Insight in the PhD of Anouk Scholten



An infant in an incubator within the neonatal intensive care unit (NICU) is a space of both fragility and risk. These vulnerable babies are faced with challenges that could profoundly shape their futures or may lead to fatality. With their entire lives ahead of them, these infants deserve the utmost in care. Research is thus very important.

Anouk Scholten performed her PhD research at the Neonatology department of the Emma Children’s Hospital, Amsterdam UMC. At this department critically ill term infants and preterm infants are admitted. As a technical physician her research was focused on cardiorespiratory monitoring based on the measurement of diaphragm activity using electromyography (dEMG). TMSi interviewed Anouk to learn more about the research that she performed together with the dEMG research team of the Neonatology department. The main research questions of her PhD research were: what is the clinical utility of dEMG in newborn infants and how can this technique be implemented in the clinical setting?

Hi Anouk, can you tell us why cardiorespiratory monitoring is so important?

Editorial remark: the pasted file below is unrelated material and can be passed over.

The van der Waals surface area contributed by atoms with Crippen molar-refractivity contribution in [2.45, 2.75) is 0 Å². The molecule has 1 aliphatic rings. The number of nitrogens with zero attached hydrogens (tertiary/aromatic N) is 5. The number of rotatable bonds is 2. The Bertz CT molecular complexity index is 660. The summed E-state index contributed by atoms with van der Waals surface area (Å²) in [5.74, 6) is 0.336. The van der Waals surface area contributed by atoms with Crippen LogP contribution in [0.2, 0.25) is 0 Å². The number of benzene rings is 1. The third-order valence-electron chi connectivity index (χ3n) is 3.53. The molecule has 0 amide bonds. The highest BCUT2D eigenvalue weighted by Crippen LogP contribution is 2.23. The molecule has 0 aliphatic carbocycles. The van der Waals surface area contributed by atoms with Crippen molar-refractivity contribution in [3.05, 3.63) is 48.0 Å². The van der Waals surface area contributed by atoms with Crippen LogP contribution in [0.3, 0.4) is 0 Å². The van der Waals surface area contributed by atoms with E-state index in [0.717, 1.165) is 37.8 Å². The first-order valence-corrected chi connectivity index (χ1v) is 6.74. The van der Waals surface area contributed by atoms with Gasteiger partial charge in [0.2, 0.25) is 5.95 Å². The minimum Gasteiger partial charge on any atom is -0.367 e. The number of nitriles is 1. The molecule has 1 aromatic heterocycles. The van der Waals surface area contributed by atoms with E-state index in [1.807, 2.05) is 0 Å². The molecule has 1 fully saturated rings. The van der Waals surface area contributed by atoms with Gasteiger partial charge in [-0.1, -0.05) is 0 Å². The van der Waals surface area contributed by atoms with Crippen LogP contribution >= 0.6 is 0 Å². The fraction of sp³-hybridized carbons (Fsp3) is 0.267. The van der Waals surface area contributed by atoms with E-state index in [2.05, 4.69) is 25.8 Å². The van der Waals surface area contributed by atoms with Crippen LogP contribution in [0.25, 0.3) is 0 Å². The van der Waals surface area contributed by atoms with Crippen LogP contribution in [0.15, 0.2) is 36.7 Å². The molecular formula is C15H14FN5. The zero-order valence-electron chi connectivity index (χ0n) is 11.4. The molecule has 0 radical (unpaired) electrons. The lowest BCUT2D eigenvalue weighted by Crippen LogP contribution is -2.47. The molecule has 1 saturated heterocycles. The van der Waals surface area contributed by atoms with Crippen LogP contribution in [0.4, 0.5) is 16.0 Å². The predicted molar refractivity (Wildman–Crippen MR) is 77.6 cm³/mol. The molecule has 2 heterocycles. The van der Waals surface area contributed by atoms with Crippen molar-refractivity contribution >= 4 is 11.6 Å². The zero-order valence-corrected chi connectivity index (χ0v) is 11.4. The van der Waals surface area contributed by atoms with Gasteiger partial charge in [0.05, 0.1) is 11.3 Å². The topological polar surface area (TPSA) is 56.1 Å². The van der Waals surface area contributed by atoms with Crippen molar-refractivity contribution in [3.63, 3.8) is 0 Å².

Of course, at the NICU, critically ill term infants and preterm infants are admitted. Preterm infants have an immature respiratory system which often leads to an unstable breathing pattern with frequent breathing pauses (apnea) and a hampered lung function. These infants require monitoring of heart rate and breathing pattern (cardiorespiratory monitoring) to assess their clinical status and to detect critical events. When these events are early detected and treated, morbidity and mortality can be prevented. Therefore, cardiorespiratory monitoring is essential at the NICU.

How has cardiorespiratory monitoring been done?

Currently, cardiorespiratory monitoring is performed using electrocardiography (ECG) to assess heart rate and chest impedance (CI) to measure the respiratory rate. Chest impedance measures respiration indirectly via lung aeration and thoracic wall expansion. However, this technique has several disadvantages. One of them is susceptibility to cardiac muscle activity, which can be mistakenly detected as a respiration signal. Another disadvantage is sensitivity to movement; movement of the infant may produce a respiration signal during apnea. Both hamper reliable respiratory monitoring and the detection of apnea.

How could this be improved?

With diaphragm electromyography (dEMG) the activity of the main respiratory muscle, the diaphragm, is measured and thereby a direct insight into the respiration can be obtained. This technique provides insight in the heart rate, respiratory rate and breathing effort. Research conducted at Amsterdam UMC has demonstrated that this technique can be used for cardiorespiratory monitoring. Additionally, dEMG can be used to assess diaphragmatic function, and potentially to titrate and trigger respiratory support. At the Amsterdam UMC, a lot of research is performed on dEMG. Specifically, Anouk’s PhD research focused on exploring the clinical utility of dEMG and on how to implement this technique in a clinical setting.